Thank you for your interest in our National Endowment for the Humanities (NEH) Summer Teacher Workshop Huck, Jim and Jim Crow, an outstanding professional opportunity to deepen your understanding of the socio-historical and political context of Twain's 1885 masterpiece Adventures of Huckleberry Finn. Our program will focus on the complex racial climate of the post-Reconstruction era at both the national and local levels, as well as the ways in which attitudes toward newly enfranchised African Americans influenced the novel's content and composition. More specifically, the workshop will examine the impact that Mark Twain's experiences and personal relationships had on his views concerning racial equality and his representation of African Americans during the most fruitful period of his life from 1871 to 1891 when he was a celebrated resident of Hartford, Connecticut.
I am sure you know that Mark Twain is one of America's most important authors. He was a renowned novelist, humorist, and social commentator, and is still recognized as an icon of American literature and culture. Twain revolutionized the form of the novel by focusing it on realistic portrayals of contemporary life, by the use of authentic dialects for his characters, and by the use of satirical humor as a tool for provoking deeper thought on the most controversial social issues of his day - issues that are as relevant now as they were in Twain's time.
Many regard Adventures of Huckleberry Finn as Twain's greatest novel, but it is often mischaracterized as an abolitionist work; on the contrary, Twain did not begin to compose it until 1876, more than a decade after Emancipation.
The book was, in fact, written as a reaction to the failure of Reconstruction, and the resurgence of racism in the South after the contested presidential election of 1876, as evidenced by the widespread adoption of so-called "Jim Crow" laws. Therefore, our workshop will use Mark Twain's life and works, and the museum's collections and resources, including the landmark Mark Twain House, as tools to examine this pivotal, but often overlooked period in American history.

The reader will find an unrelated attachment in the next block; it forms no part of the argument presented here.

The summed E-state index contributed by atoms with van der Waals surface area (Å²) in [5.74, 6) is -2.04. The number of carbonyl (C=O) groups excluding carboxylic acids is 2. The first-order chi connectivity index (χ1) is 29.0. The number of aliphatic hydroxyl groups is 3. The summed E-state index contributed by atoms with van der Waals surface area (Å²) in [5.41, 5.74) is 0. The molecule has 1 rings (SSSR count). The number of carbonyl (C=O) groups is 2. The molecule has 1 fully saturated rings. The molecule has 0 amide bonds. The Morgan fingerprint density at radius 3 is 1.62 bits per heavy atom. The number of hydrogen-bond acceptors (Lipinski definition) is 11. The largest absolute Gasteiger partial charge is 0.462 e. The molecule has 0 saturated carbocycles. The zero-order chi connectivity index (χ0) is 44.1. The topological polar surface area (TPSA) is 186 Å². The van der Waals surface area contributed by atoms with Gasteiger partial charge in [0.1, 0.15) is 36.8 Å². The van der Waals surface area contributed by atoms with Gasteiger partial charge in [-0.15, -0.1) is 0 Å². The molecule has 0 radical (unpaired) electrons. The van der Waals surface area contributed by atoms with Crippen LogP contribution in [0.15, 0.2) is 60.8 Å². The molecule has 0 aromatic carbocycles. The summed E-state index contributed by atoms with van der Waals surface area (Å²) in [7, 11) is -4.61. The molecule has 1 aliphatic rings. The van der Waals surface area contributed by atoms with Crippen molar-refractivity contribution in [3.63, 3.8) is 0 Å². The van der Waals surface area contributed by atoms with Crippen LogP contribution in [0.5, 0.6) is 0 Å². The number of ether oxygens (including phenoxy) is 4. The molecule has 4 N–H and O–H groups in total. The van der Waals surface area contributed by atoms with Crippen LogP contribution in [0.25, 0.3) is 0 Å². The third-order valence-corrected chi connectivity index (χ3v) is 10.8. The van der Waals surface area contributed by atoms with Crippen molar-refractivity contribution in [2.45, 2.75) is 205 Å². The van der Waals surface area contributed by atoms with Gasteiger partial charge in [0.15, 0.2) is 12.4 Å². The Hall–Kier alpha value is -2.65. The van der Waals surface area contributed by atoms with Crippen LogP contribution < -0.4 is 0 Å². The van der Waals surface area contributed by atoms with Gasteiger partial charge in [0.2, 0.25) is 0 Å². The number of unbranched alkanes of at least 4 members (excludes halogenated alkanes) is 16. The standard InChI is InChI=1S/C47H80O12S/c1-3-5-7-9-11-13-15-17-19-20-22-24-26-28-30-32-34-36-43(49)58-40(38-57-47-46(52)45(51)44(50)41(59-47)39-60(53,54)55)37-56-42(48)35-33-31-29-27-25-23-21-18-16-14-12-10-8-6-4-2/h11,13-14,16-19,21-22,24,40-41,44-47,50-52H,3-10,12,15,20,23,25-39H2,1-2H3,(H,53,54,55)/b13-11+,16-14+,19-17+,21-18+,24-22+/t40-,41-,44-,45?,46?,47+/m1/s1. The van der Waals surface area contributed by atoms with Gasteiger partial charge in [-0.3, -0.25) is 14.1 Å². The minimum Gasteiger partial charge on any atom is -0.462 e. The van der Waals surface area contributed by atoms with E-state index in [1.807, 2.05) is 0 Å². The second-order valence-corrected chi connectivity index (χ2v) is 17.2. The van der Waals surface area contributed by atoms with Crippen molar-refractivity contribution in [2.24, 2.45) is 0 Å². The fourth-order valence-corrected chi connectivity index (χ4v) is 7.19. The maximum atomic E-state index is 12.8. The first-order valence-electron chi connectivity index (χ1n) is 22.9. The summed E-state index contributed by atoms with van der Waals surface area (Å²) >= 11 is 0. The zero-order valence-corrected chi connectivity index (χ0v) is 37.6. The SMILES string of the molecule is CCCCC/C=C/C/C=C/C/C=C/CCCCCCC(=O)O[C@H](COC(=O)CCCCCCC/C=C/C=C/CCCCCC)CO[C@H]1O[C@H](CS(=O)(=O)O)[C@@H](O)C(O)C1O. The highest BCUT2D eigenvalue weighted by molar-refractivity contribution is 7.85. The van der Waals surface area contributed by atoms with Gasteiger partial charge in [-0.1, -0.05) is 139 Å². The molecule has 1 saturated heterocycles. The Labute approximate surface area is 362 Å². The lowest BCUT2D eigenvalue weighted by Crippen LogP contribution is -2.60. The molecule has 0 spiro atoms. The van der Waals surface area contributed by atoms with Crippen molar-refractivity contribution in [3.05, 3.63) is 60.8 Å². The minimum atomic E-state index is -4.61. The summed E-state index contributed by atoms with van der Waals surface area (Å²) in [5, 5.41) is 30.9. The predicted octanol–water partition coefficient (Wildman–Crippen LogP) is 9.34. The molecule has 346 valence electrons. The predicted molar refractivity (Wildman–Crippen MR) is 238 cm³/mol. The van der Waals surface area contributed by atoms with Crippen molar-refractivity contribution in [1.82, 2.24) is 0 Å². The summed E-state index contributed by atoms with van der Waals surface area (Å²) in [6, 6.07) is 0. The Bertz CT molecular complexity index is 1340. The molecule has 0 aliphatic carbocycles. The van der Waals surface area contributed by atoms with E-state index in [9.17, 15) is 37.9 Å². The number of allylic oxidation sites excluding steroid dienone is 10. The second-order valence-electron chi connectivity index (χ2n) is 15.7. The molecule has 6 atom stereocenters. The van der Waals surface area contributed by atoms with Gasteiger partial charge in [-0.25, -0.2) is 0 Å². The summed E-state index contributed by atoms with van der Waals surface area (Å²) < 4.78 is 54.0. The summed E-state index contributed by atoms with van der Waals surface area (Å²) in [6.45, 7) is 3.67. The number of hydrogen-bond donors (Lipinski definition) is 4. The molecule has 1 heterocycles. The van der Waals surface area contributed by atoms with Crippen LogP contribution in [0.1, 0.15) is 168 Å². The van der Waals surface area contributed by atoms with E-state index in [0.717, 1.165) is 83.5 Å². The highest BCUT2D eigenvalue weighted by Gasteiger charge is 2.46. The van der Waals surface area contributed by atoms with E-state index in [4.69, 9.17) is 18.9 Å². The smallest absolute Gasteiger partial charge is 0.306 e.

It is ironic and unfortunate that the central message of Adventures of Huckleberry Finn is often lost in the controversy generated by Twain's repeated use the most offensive of all racial epithets to accurately depict the savagery of white racists. Racism is ugly, and its expression is uncomfortable to read. But Twain's use of such language was purposeful. He wanted to convey a realistic portrayal of the bigotry of the period in which the book was written - bigotry that has had an indelible and continuing impact on our nation's history and culture.
As an educator you are well aware of the fact that Adventures of Huckleberry Finn is one of the most challenged books in America's schools, and many districts are increasingly reluctant to include it in their curriculum. As a result, teachers from across the country are in frequent contact with the museum seeking guidance on how to teach this book effectively and appropriately in the classroom. Our 2012 NEH Landmarks Summer Teacher Workshop Huck, Jim, and Jim Crow is a comprehensive and timely opportunity for you to enhance your depth of scholarship and refine your sensitivity concerning Twain's masterpiece which is so critical for successfully teaching the book with confidence and credibility in the diverse classrooms of today's schools.
For specific details of the program, click on these links:
Now I ask you, what better way is there to spend a week during the summer than by taking a very deep dive with leading scholars into the literary and historical sources on the life and legacy of Mark Twain as it relates to race relations in America during a pivotal time in our national development?! If this is the kind of intellectual experience that charges your battery as a professional educator, then get started on your application now! I look forward to hearing from you!
Education Program Manager
The Mark Twain House & Museum
Any views, findings, conclusions, or recommendations expressed in this program do not necessarily reflect those of the National Endowment for the Humanities.
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For printed information about the many educational programs at The Mark Twain House & Museum -- or at your local library, historical society or club -- click below.
Writing at the Mark Twain House
Improve and develop your writing where Twain wrote. Our Writing at the Mark Twain House programs, launched in 2010, have created deep bonds among participants and instructors alike. Click here.